Elizabeth Gilbert On A Rich Life

6D322834-68CF-4C81-BBEB-5A562291D951Elizabeth Gilbert (July 18, 1969 -)

Keep your living expenses LOW. The smaller you live (materially-speaking), the bigger you can live (creatively-speaking). This way the stakes aren’t so high…you aren’t demanding of your passion that it keeps you living a rich life. Then you can stretch and grow with the most possible freedom. This was my strategy in my 20’s, and it’s the reason I worked really hard to avoid all debts, and to keep my lifestyle really manageable. If I’d been saddled with a big life, I don’t think I ever could have found my way forward to the freedom I have now. 

James Baldwin On Say Yes To Life

24997-img_0661James Baldwin (August 2, 1924 – December 1, 1987

I know we often lose, and that the death or destruction of another is infinitely more real and unbearable than one’s own. I think I know how many times one has to start again, and how often one feels that one cannot start again. And yet, on pain of death, one can never remain where one is… It is a mighty heritage, it is the human heritage, and it is all there is to trust….This is why one must say Yes to life and embrace it wherever it is found—and it is found in terrible places; nevertheless, there it is; and if the father can say, “Yes, Lord,” the child can learn that most difficult of words, Amen.

Woody Allen On Why Is Life Worth Living?

15118D0B-ECEB-44FE-A402-BEC3E937E789.jpegWoody Allen (December 01, 1935 -)

Why is life worth living? Okay, for me, I would say…well, Groucho Marx, to name one thing, and Willie Mays and the second movement of the Jupiter Symphony and Louis Armstrong’s recording of ‘Potato Head Blues’, and um, Swedish movies, naturally. Sentimental Education by Flaubert, Marlon Brando, Frank Sinatra, those incredible Apples and Pears by Cezanne. Oh, the crabs at Sam Wo’s, and um Tracy’s face.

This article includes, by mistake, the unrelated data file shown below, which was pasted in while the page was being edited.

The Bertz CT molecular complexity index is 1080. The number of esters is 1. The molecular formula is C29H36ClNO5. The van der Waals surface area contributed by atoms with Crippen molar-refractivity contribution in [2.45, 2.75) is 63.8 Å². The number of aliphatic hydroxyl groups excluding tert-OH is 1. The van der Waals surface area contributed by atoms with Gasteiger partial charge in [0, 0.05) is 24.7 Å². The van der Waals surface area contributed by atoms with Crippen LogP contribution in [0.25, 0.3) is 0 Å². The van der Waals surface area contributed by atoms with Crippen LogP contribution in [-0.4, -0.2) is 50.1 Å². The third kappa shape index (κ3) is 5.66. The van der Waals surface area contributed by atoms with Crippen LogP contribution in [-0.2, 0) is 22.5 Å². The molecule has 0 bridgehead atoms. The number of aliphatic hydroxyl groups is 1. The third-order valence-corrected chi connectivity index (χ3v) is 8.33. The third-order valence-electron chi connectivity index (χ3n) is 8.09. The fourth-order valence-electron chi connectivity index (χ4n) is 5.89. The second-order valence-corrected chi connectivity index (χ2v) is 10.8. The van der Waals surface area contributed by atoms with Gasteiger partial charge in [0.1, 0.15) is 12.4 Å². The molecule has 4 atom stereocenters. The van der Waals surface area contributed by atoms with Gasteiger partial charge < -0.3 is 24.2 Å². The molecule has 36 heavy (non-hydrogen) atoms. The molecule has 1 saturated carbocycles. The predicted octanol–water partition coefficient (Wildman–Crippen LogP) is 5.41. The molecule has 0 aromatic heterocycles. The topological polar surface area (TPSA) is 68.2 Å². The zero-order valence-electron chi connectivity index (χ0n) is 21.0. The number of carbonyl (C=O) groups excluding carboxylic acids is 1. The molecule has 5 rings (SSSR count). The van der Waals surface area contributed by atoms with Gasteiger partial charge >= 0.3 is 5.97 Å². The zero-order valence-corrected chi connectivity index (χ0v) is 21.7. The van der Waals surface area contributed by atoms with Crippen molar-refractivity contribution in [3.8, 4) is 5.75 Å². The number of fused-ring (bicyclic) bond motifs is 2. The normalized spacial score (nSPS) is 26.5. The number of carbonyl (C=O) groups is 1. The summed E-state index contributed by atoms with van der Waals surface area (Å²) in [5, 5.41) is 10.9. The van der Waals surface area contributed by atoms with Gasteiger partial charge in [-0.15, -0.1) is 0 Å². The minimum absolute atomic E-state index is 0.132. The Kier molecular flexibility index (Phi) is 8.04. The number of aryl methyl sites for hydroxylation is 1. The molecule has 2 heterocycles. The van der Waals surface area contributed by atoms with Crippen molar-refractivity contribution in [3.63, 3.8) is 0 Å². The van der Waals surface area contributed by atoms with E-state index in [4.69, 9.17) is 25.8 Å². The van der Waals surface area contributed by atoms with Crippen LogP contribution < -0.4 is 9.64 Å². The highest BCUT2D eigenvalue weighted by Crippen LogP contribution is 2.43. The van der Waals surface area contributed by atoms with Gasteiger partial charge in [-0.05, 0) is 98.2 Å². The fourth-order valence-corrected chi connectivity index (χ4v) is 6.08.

Virginia Woolf On Life

09AFDF5A-A064-46D2-9E49-C9D22825FA1EVirginia Woolf  (January 25, 1882 – March 28, 1941)

How beautiful a street is in winter! It is at once revealed and obscured. Here vaguely one can trace symmetrical straight avenues of doors and windows; here under the lamps are floating islands of pale light through which pass quickly bright men and women, who, for all their poverty and shabbiness, wear a certain look of unreality, an air of triumph, as if they had given life the slip, so that life, deceived of her prey, blunders on without them. But, after all, we are only gliding smoothly on the surface. The eye is not a miner, not a diver, not a seeker after buried treasure. It floats us smoothly down a stream; resting, pausing, the brain sleeps perhaps as it looks.

Deborah Levy On Chaos And Life

   Deborah Levy   (1959) Deborah Levy (1959)

Chaos is supposed to be what we most fear but I have come to believe it might be what we most want. If we don’t believe in the future we are planning, the house we are mortgaged to, the person who sleeps by our side, it is possible that a tempest (long lurking in the clouds) might bring us closer to how we want to be in the world.

Life falls apart. We try to get a grip and hold it together. And then we realise we don’t want to hold it together.

 

August Wilson On Life

   August Wilson   (April 27, 1945 – October 2, 2005) August Wilson (April 27, 1945 – October 2, 2005)

I once wrote a short story called ‘The Best Blues Singer in the World’ and it went like this: ‘The streets that Balboa walked were his own private ocean, and Balboa was drowning.’ End of story. That says it all. Nothing else to say. I’ve been rewriting that same story over and over again. All my plays are rewriting that same story. I’m not sure what it means, other than life is hard.